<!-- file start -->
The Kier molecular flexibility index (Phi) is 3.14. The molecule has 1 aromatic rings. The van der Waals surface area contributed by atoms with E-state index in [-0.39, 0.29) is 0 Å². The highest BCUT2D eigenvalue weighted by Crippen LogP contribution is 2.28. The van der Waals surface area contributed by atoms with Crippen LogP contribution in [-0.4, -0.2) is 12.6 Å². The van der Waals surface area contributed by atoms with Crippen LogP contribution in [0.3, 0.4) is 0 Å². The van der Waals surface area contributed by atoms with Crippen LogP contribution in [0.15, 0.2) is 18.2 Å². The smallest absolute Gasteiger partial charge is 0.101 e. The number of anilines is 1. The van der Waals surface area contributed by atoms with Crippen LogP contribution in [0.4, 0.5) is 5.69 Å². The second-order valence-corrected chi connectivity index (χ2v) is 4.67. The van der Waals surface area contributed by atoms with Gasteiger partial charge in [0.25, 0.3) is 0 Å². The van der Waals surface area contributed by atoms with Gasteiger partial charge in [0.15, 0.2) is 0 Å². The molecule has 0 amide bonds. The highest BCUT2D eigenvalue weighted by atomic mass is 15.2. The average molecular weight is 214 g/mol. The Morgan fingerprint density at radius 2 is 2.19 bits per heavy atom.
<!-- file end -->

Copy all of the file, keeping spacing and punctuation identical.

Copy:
The Kier molecular flexibility index (Phi) is 3.14. The molecule has 1 aromatic rings. The van der Waals surface area contributed by atoms with E-state index in [-0.39, 0.29) is 0 Å². The highest BCUT2D eigenvalue weighted by Crippen LogP contribution is 2.28. The van der Waals surface area contributed by atoms with Crippen LogP contribution in [-0.4, -0.2) is 12.6 Å². The van der Waals surface area contributed by atoms with Crippen LogP contribution in [0.3, 0.4) is 0 Å². The van der Waals surface area contributed by atoms with Crippen LogP contribution in [0.15, 0.2) is 18.2 Å². The smallest absolute Gasteiger partial charge is 0.101 e. The number of anilines is 1. The van der Waals surface area contributed by atoms with Crippen LogP contribution in [0.4, 0.5) is 5.69 Å². The second-order valence-corrected chi connectivity index (χ2v) is 4.67. The van der Waals surface area contributed by atoms with Gasteiger partial charge in [0.25, 0.3) is 0 Å². The van der Waals surface area contributed by atoms with Gasteiger partial charge in [0.15, 0.2) is 0 Å². The molecule has 0 amide bonds. The highest BCUT2D eigenvalue weighted by atomic mass is 15.2. The average molecular weight is 214 g/mol. The Morgan fingerprint density at radius 2 is 2.19 bits per heavy atom.